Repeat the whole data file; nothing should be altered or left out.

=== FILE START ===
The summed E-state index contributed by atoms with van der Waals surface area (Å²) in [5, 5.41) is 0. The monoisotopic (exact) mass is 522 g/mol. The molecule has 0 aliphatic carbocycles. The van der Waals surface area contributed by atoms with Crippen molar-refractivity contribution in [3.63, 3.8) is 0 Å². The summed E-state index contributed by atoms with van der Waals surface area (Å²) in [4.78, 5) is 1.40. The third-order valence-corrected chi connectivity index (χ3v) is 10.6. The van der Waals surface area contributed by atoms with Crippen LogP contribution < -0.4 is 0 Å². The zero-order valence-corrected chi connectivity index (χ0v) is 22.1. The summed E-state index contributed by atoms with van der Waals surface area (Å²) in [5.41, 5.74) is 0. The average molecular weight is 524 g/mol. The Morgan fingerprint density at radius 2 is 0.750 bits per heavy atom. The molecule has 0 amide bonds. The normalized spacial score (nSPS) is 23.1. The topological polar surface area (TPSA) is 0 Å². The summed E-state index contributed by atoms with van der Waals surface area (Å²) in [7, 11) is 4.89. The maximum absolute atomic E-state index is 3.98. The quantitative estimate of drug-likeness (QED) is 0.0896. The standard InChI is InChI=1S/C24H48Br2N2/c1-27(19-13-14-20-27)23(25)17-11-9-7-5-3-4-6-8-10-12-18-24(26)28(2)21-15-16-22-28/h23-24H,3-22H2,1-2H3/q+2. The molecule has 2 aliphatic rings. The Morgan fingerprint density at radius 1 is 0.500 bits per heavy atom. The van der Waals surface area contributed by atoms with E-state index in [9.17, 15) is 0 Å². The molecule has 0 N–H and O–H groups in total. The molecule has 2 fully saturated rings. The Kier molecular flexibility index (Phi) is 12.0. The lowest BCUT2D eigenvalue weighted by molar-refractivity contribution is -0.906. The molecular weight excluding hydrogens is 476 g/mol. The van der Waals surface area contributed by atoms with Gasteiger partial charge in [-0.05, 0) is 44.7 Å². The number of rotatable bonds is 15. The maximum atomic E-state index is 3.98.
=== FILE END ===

The summed E-state index contributed by atoms with van der Waals surface area (Å²) in [5, 5.41) is 0. The monoisotopic (exact) mass is 522 g/mol. The molecule has 0 aliphatic carbocycles. The van der Waals surface area contributed by atoms with Crippen molar-refractivity contribution in [3.63, 3.8) is 0 Å². The summed E-state index contributed by atoms with van der Waals surface area (Å²) in [4.78, 5) is 1.40. The third-order valence-corrected chi connectivity index (χ3v) is 10.6. The van der Waals surface area contributed by atoms with Crippen LogP contribution < -0.4 is 0 Å². The zero-order valence-corrected chi connectivity index (χ0v) is 22.1. The summed E-state index contributed by atoms with van der Waals surface area (Å²) in [5.41, 5.74) is 0. The average molecular weight is 524 g/mol. The Morgan fingerprint density at radius 2 is 0.750 bits per heavy atom. The molecule has 0 amide bonds. The normalized spacial score (nSPS) is 23.1. The topological polar surface area (TPSA) is 0 Å². The summed E-state index contributed by atoms with van der Waals surface area (Å²) in [7, 11) is 4.89. The maximum absolute atomic E-state index is 3.98. The quantitative estimate of drug-likeness (QED) is 0.0896. The standard InChI is InChI=1S/C24H48Br2N2/c1-27(19-13-14-20-27)23(25)17-11-9-7-5-3-4-6-8-10-12-18-24(26)28(2)21-15-16-22-28/h23-24H,3-22H2,1-2H3/q+2. The molecule has 2 aliphatic rings. The Morgan fingerprint density at radius 1 is 0.500 bits per heavy atom. The van der Waals surface area contributed by atoms with E-state index in [9.17, 15) is 0 Å². The molecule has 0 N–H and O–H groups in total. The molecule has 2 fully saturated rings. The Kier molecular flexibility index (Phi) is 12.0. The lowest BCUT2D eigenvalue weighted by molar-refractivity contribution is -0.906. The molecular weight excluding hydrogens is 476 g/mol. The van der Waals surface area contributed by atoms with Gasteiger partial charge in [-0.05, 0) is 44.7 Å². The number of rotatable bonds is 15. The maximum atomic E-state index is 3.98.